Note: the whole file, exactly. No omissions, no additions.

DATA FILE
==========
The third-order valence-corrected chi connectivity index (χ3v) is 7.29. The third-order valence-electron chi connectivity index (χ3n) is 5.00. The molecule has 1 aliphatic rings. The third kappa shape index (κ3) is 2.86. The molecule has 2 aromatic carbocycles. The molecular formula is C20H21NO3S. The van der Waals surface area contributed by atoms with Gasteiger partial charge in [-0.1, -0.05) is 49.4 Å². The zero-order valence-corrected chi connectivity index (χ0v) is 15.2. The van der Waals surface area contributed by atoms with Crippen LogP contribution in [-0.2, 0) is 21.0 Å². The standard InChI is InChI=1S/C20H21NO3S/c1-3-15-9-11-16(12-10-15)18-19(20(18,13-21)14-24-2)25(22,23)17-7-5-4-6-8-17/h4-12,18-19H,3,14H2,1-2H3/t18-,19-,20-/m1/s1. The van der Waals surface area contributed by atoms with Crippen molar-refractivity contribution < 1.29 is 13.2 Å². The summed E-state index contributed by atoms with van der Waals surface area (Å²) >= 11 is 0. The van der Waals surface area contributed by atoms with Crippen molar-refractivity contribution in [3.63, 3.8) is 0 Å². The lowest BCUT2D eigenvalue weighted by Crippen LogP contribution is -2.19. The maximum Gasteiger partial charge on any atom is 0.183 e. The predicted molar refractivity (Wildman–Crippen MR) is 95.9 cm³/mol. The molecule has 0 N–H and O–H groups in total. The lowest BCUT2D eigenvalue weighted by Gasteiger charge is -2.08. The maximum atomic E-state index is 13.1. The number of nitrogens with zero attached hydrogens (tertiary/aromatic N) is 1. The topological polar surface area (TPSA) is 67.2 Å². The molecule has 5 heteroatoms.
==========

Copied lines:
The third-order valence-corrected chi connectivity index (χ3v) is 7.29. The third-order valence-electron chi connectivity index (χ3n) is 5.00. The molecule has 1 aliphatic rings. The third kappa shape index (κ3) is 2.86. The molecule has 2 aromatic carbocycles. The molecular formula is C20H21NO3S. The van der Waals surface area contributed by atoms with Gasteiger partial charge in [-0.1, -0.05) is 49.4 Å². The zero-order valence-corrected chi connectivity index (χ0v) is 15.2. The van der Waals surface area contributed by atoms with Crippen LogP contribution in [-0.2, 0) is 21.0 Å². The standard InChI is InChI=1S/C20H21NO3S/c1-3-15-9-11-16(12-10-15)18-19(20(18,13-21)14-24-2)25(22,23)17-7-5-4-6-8-17/h4-12,18-19H,3,14H2,1-2H3/t18-,19-,20-/m1/s1. The van der Waals surface area contributed by atoms with Crippen molar-refractivity contribution < 1.29 is 13.2 Å². The summed E-state index contributed by atoms with van der Waals surface area (Å²) >= 11 is 0. The van der Waals surface area contributed by atoms with Crippen molar-refractivity contribution in [3.63, 3.8) is 0 Å². The lowest BCUT2D eigenvalue weighted by Crippen LogP contribution is -2.19. The maximum Gasteiger partial charge on any atom is 0.183 e. The predicted molar refractivity (Wildman–Crippen MR) is 95.9 cm³/mol. The molecule has 0 N–H and O–H groups in total. The lowest BCUT2D eigenvalue weighted by Gasteiger charge is -2.08. The maximum atomic E-state index is 13.1. The number of nitrogens with zero attached hydrogens (tertiary/aromatic N) is 1. The topological polar surface area (TPSA) is 67.2 Å². The molecule has 5 heteroatoms.